Mixed reactions have greeted President Uhuru Kenyatta’s award of a city charter to Nakuru on Wednesday, making it the fourth city in the country.
Ruth Kariuki, a Manager at Vic Mark Hotel located at the town’s Central Business District said elevation of Nakuru would help rescue the ailing hospitality industry.
“We have suffered as a result of Covid-19 outbreak. The expected elevation of the town is an opportunity for economic recovery. Hotels will get more bookings and also generate revenue from other activities,” said Ms Kariuki.
She cited additional funding for urban development around the municipality, adding that it would improve locals’ living standards.
“The additional funds will be used to better roads, hospitals, water provision and other amenities. This will also improve the business environment,” she noted.
Ms Kariuki petitioned Governor Lee Kinyanjui to ensure that the elevation to city status will not translate into residents being burdened with high taxes, land rates and rents. The County administration, she indicated, should make its decisions based on the needs of the residents and ensure regular public participation.
Nakuru City now joins Kisumu, Mombasa and Nairobi as cities.
Wallace Kamau, a Boda boda Operator stated that residents of Nakuru are now expecting to enjoy better recreational facilities, sufficient water, state of the art stadia, good road networks, enhanced solid waste management systems among other services.
Mr Kamau who plies his trade at Kingdom Seekers bus terminus said increased investments in the city would improve cash flows and spur economic growth.
He added: “The County administration should focus its efforts on improving security and sanitation through installation of high mast flood lights and sanitation facilities at market places and bus termini. This will be a step in the right direction in making the newly elevated city a 24-hour economy.”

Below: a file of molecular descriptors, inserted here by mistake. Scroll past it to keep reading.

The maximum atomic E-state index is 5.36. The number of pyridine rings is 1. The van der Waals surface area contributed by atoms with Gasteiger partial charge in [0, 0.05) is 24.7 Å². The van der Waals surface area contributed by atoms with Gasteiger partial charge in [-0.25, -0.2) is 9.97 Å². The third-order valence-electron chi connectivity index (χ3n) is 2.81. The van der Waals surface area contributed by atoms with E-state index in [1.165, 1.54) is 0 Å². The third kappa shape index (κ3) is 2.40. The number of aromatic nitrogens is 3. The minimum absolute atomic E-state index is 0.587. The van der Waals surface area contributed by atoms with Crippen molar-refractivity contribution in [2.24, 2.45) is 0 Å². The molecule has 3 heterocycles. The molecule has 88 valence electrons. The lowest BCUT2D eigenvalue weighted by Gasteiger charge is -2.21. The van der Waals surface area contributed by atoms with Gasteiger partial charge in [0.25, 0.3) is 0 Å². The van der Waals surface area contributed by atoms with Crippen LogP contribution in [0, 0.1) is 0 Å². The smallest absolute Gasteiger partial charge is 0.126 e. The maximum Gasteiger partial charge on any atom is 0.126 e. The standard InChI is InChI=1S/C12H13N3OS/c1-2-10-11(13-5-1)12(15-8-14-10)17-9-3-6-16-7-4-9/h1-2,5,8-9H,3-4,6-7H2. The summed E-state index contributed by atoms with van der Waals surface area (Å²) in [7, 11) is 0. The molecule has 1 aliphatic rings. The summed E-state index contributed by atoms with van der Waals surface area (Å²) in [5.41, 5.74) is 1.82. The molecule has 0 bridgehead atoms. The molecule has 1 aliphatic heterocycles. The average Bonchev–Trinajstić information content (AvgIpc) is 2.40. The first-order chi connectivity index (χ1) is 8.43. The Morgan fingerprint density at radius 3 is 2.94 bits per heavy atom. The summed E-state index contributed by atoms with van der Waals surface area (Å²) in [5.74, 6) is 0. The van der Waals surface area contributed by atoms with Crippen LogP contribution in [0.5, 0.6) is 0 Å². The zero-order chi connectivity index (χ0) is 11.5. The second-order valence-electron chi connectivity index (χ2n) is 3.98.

The Senate approved Nakuru Municipality’s application for elevation to city status this year.
Nakuru town’s population stands at 367,183, according to the Senate committee that scrutinized the city status application, surpassing the required population threshold of 250,000 people as per the criteria set in the law.
The Senate departmental team also found that the local revenue generated in the past three financial years demonstrated the town’s potential to sustain its operations.
Peter Kamau, a resident of Bondeni Estate called on Governor Kinyanjui to ensure that the town undergoes an overhaul and be re-planned, to resolve the perennial problem of congestion especially in the central business district and main streets.
While calling on authorities to revamp and improve solid waste management systems, Mr Kamau expressed optimism that the lakeside town’s elevation to city status will unlock the region’s untapped economic fortunes.
“This city needs extensive systems for housing, transport, water and sanitation, street lighting, proper drainage systems, transport, health services, land use, and communication,” said Mr Kamau.
Kenya Association of Manufacturers South Rift Chairperson Peris Mbuthia said city status would create a bigger market for goods and services. She urged the national and county governments to put in place measures to ensure the cost of doing business in Nakuru does not go up with the town’s new status.
Central Rift Matatu Owners Association Chairperson Stephen Muli is hopeful that the town’s elevation will come with interventions to address traffic snarl ups, which he said has plagued the town.
“We are happy with the construction of the Sh160 billion dual carriageway to connect Nakuru and Nairobi. The county government should ensure free flow of traffic. We also need parking slots in the CBD,” said Muli.
By Anne Mwale and Hellen Kivaya